If lack of intimacy is one potential cause of divorce, an equally serious issue is lack of equality.
What does this mean, exactly? If one partner feels like they are doing the lion’s share of the work around the house, and/or contributing the most to the family’s bottom line, that can sometimes lead to resentment. The spouse who contributes the most may feel like they are being taken for granted.
At the same time, it is important to remember that some spouses may be unable to contribute at the level they would like. For instance, if one partner wants to be the breadwinner but struggles to find gainful employment, that can sap their pride and their self-confidence. This, too, can lead to problems within the marriage relationship.
Lack of Preparation
How can you tell when you are ready to commit to marriage?
There is no easy answer to that question, and yet, it is undeniable that some partners approach matrimony feeling more prepared than others. And for those who enter into marriage with unrealistic expectations or with false impressions of what marriage will be like, the risk of divorce is particularly high.
Perhaps this explains why divorce rates are highest among those who get married when they are still very young. One study notes that nine percent of 30-year-olds have already ended one marriage.
In some ways, many of these causes of divorce can ultimately be boiled down to miscommunication. Communication is essential to any relationship, and without healthy communication habits, spouses may run into issues with resentment, frustration, or misaligned expectations.
It is easy to describe bad communication: spouses who yell at each other throughout the day, spouses who are passive-aggressive, or spouses who simply do not talk at all about the things that really matter to them. Describing healthy communication is harder, but marriage counselors would surely agree that it requires intentionality, patience, and mindfulness.
A lack of this healthy, clear communication can lead to misplaced expectations regarding physical intimacy, family dynamics, spousal responsibilities, and money; in short, it can snowball into a whole host of problems and finally lead to divorce.
Addiction comes in many forms. Drug and alcohol abuse are the ones we think of most readily, and yet addiction to sex, pornography, or gambling can be just as detrimental to a marriage.
The reason for this is that a true addiction takes over a person’s life, compromises their decision-making abilities, and can shatter spousal intimacy. Additionally, addiction can come with a high financial cost. In some cases, it can also endanger employment.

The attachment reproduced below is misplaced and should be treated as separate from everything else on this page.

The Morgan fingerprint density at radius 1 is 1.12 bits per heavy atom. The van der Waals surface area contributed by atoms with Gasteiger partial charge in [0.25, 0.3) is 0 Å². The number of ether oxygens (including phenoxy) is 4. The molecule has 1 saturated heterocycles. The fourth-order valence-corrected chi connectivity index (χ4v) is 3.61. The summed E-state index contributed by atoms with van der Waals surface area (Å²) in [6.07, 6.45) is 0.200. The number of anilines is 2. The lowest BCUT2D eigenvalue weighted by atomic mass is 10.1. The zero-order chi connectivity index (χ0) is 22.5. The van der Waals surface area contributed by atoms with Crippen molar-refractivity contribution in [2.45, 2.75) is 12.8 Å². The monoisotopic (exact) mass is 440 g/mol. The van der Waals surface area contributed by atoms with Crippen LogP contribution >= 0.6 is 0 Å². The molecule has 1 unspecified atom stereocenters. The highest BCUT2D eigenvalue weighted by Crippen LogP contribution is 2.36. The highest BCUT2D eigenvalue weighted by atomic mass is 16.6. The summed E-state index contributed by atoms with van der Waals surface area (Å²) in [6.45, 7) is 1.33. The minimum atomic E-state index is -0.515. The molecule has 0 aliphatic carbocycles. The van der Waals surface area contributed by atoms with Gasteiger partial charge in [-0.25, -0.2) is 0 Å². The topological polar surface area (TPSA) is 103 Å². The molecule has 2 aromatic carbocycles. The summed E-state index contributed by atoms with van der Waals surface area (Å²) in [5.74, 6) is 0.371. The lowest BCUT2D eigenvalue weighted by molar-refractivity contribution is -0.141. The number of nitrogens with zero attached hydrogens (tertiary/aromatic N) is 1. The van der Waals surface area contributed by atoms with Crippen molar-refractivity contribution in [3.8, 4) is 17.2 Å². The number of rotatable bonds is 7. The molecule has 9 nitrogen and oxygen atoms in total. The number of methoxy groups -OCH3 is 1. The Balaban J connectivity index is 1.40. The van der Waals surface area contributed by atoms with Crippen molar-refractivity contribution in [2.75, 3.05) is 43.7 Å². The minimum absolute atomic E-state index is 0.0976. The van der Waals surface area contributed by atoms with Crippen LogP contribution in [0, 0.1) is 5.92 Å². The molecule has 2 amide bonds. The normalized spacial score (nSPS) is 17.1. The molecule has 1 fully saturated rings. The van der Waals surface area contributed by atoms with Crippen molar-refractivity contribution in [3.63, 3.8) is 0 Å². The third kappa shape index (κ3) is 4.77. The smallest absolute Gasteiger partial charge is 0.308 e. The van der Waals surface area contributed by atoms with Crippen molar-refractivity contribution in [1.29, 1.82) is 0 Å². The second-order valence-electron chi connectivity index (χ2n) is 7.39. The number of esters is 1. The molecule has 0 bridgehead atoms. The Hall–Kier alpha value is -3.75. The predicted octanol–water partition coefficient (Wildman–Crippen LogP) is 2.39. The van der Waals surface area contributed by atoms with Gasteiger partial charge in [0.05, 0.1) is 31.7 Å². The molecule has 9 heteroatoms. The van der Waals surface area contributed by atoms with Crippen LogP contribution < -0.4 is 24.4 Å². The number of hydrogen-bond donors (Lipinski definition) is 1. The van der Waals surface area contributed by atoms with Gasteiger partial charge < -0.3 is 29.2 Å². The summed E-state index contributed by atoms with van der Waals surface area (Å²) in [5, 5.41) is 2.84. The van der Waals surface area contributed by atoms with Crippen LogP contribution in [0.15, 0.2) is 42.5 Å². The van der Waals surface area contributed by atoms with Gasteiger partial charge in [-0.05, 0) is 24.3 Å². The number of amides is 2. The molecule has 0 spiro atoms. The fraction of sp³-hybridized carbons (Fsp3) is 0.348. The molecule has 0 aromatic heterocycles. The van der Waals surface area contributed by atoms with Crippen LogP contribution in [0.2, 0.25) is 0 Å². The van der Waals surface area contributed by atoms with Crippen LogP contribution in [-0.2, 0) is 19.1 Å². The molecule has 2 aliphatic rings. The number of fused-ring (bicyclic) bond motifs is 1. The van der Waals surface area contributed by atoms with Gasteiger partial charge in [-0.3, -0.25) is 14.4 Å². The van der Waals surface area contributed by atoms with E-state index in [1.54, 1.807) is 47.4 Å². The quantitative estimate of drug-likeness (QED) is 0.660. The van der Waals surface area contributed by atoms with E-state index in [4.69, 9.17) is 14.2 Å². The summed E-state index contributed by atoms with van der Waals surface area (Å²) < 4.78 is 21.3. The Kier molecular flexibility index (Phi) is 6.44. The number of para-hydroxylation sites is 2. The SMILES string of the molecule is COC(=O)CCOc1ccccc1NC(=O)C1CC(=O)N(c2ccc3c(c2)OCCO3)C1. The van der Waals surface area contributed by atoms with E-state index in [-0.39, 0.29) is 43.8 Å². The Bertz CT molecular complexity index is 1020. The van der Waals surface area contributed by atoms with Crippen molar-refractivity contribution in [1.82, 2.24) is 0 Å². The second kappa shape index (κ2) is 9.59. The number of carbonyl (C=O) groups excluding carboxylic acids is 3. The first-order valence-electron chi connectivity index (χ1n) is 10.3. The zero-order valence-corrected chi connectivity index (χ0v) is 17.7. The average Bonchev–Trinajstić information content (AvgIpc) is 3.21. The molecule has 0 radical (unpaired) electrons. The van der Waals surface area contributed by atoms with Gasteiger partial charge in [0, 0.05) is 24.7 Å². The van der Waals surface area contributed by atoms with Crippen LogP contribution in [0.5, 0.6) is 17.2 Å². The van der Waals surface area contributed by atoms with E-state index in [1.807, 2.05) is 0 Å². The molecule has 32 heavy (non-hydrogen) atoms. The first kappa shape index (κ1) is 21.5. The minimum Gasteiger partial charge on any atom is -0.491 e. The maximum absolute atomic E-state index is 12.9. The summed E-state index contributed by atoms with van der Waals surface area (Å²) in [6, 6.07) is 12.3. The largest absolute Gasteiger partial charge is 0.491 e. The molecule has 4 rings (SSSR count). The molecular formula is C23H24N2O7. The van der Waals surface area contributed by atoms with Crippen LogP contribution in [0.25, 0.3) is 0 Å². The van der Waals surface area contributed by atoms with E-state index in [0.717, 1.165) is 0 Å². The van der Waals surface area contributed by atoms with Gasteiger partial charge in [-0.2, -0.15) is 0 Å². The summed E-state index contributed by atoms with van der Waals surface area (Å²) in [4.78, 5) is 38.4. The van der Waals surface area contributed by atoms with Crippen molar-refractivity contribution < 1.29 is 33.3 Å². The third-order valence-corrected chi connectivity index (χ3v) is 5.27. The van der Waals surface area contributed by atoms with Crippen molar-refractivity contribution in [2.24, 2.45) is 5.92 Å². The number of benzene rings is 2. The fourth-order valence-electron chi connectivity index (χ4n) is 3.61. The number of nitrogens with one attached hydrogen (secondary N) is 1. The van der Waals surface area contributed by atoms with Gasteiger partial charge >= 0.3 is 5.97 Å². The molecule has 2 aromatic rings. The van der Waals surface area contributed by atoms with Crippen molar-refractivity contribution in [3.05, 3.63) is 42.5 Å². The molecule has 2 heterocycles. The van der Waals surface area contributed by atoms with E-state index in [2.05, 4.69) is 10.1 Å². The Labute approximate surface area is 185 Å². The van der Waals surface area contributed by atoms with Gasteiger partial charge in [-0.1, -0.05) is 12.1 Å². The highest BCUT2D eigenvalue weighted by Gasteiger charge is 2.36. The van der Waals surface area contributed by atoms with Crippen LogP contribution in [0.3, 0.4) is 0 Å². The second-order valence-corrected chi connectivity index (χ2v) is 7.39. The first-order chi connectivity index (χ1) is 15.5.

While addiction recovery is attainable, and can sometimes save a marriage, untreated addiction will often result in divorce.
The most serious reason to consider divorce is any persistent pattern of spousal abuse.
This certainly encompasses physical abuse, which can place one spouse’s life in immediate danger. However, patterns of verbal or financial abuse can also be corrosive and are very valid grounds to leave the marriage.
This is not just restricted to abuse between spouses, either. When abuse is directed at a child, a sibling, or an elderly family member, that can be extremely concerning. It may make one spouse want to rethink their relationship.
In some cases, an incident of domestic abuse may be linked with an underlying factor like loss of employment or struggles with substance abuse. This certainly does not excuse violent behavior, but it may leave a door open for rehabilitation. For patterns of ongoing domestic abuse, however, victims are urged to seek help, putting their physical wellbeing first. Often, the end result of this is terminating the marriage.
Difference in Religion
According to a Pew Research study, 69 percent of married people say their spouse shares their religious views. While it is not always necessary for married partners to have the same religion, it does make it more likely that their other values are in alignment. And, it has practical benefits: The couple is more likely to agree to weekly religious observation, to see eye to eye on how they will raise their children, and more.
For those who do not share a religion, marriage tends to be less happy; when partners marry without being clear about their religious views (or about the other person’s religious views), or if those views change over time, it can increase the risk of divorce.
Speak with a Divorce Attorney from Clagett & Barnett
There are many causes for divorce that are totally valid, both morally as well as legally. If you believe you have cause for divorce and are ready to meet with a family lawyer, feel free to reach out to the attorneys at Clagett & Barnett directly.